Stauffer Mennonite

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The Stauffer Mennonites, or "Pikers", are a group of Old Order Mennonites. They are also called "Team Mennonites", because they use horse drawn transportation. In 2015 Stauffer Mennonite had 2010 adult members.[1]

History[edit]

The original church was founded in 1845 when a split occurred in the Lancaster Mennonite Conference in Lancaster County, PA. The more conservative group formed a new church called Piker Mennonites because their meeting house stood near an old turnpike. In 1916 the original "Pikers" split into the Stauffer Mennonites and the group around bishop John A. Weaver, called Weaver Mennonites, who are less conservative. The schism from the Bowman group in Pennsylvania was about the extent of shunning and divided the congregation 101 to 102.

Today the name "Stauffer Mennonite" in a broad sense can refer to at least nine different groups, all descending from the church that was founded in 1845. The groups are named after the bishop who founded the group: Jacob Stauffer, Phares Stauffer, Joseph Brubaker, Noah Hoover, Titus Hoover, Aaron Martin, Allen Martin, Martin Weaver, and Jonas Weaver groups. Today the Noah Hoovers are mostly counted as a separate group.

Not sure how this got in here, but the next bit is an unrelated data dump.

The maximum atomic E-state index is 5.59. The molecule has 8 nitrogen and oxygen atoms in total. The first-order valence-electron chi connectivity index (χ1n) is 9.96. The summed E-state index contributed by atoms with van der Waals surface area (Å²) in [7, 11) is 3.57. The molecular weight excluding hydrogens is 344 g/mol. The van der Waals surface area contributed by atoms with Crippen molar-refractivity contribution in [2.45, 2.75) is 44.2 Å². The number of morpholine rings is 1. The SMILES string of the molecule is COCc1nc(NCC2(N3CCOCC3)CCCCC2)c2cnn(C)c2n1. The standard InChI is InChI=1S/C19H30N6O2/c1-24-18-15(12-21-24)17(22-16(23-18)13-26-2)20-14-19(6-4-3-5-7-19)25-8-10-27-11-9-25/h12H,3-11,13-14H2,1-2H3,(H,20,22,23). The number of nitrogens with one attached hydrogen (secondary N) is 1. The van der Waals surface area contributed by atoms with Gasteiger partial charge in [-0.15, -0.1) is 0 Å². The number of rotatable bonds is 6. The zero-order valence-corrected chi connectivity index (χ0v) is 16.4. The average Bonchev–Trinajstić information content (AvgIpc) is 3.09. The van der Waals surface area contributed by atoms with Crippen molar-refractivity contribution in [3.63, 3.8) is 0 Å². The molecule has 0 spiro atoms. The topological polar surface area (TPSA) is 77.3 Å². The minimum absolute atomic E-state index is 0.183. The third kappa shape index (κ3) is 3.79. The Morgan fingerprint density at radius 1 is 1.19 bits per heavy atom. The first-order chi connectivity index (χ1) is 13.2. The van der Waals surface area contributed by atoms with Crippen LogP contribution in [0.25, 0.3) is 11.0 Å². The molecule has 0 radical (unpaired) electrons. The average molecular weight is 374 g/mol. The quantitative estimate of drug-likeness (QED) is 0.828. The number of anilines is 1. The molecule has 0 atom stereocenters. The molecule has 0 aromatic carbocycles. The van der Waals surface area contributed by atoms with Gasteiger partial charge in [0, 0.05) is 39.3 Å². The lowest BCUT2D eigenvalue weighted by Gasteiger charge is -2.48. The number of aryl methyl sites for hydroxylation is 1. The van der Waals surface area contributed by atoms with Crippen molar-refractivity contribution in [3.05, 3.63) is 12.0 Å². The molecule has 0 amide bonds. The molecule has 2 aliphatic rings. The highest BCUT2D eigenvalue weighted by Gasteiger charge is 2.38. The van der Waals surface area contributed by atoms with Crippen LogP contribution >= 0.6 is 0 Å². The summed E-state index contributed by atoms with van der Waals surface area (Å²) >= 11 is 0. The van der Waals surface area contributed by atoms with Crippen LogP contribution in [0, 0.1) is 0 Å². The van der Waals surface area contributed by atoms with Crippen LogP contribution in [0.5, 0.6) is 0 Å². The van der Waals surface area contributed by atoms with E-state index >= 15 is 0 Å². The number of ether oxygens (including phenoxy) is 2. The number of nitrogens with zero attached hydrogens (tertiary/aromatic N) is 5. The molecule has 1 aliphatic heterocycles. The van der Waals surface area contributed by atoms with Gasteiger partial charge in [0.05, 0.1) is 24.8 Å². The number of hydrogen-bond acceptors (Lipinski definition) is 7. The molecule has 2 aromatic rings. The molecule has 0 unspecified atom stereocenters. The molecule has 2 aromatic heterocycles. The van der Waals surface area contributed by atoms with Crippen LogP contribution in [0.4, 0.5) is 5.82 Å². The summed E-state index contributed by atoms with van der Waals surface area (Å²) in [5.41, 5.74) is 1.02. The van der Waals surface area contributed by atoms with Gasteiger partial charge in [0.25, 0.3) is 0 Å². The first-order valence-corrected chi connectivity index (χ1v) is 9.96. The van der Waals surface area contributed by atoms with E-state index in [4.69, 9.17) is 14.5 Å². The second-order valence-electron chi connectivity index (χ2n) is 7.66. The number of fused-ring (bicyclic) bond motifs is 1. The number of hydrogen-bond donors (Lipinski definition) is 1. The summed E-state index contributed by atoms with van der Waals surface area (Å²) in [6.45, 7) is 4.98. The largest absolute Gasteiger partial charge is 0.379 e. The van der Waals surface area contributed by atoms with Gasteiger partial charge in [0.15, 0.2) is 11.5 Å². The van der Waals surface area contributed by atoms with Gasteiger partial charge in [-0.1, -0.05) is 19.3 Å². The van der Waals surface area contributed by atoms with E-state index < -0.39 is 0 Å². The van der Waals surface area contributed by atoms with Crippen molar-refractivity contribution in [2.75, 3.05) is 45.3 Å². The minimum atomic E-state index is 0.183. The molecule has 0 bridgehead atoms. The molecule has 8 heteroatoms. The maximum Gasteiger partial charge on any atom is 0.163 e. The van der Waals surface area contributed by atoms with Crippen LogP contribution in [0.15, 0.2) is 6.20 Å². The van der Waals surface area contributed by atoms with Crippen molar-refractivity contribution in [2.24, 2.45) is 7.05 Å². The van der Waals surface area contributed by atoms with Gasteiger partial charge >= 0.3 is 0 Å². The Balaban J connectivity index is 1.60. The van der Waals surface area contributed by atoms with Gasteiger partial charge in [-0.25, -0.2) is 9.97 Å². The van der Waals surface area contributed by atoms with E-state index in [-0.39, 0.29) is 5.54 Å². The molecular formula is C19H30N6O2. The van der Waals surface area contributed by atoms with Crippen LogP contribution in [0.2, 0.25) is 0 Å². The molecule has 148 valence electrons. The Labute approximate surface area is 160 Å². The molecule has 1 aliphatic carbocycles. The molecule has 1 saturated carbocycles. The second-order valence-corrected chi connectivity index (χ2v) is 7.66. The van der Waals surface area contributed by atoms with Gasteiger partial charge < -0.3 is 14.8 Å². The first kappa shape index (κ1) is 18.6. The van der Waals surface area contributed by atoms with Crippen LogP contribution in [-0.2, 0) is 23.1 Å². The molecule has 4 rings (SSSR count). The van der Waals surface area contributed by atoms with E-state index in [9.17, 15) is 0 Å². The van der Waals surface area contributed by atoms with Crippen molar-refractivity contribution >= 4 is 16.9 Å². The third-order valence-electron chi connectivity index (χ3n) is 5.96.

In general all of these groups hold to orthodox Mennonite beliefs, strictly Plain dress and forbid cars and modern farm machinery. Shunnig is practised in a stricter way than among other Old Order Mennonite groups.[2]

Customs and beliefs[edit]

As of 2010, these groups are among the most conservative of all Mennonites of Swiss and south German ancestry outside the Amish. They stress strict separation from “the world”, avoid excommunicated members (shunning), forbid or limit cars and technology much like the Amish, and wear very plain clothing. Stauffer Mennonites in general do not wear beards, with the exception of the Noah Hoover Mennonites, who are now considered not to be part of the Stauffer Mennonites in a narrow sense, but of the larger Horse and Buggy Old Order Mennonite movement which formed from later schisms.

Congregations and baptized members[edit]

In 1936 Stauffer Mennonite had 161 baptized members. In 1959 there were 2 congregations with 218 adult members. In 2008 there were 13 Stauffer Mennonite congregations with about 1300 adult members.[3] In 2015 there were 17 Stauffer Mennonite congregations with 2010 baptized members.[4]

See also[edit]

References[edit]

  1. ^ Mennonite World Conference: Membership 2015
  2. ^ Stauffer Mennonite Church in Global Anabaptist Mennonite Encyclopedia Online
  3. ^ Donald Kraybill: Concise Encyclopedia of Amish, Brethren, Hutterites, and Mennonites, page 258.
  4. ^ Mennonite World Conference: Membership 2015

External links[edit]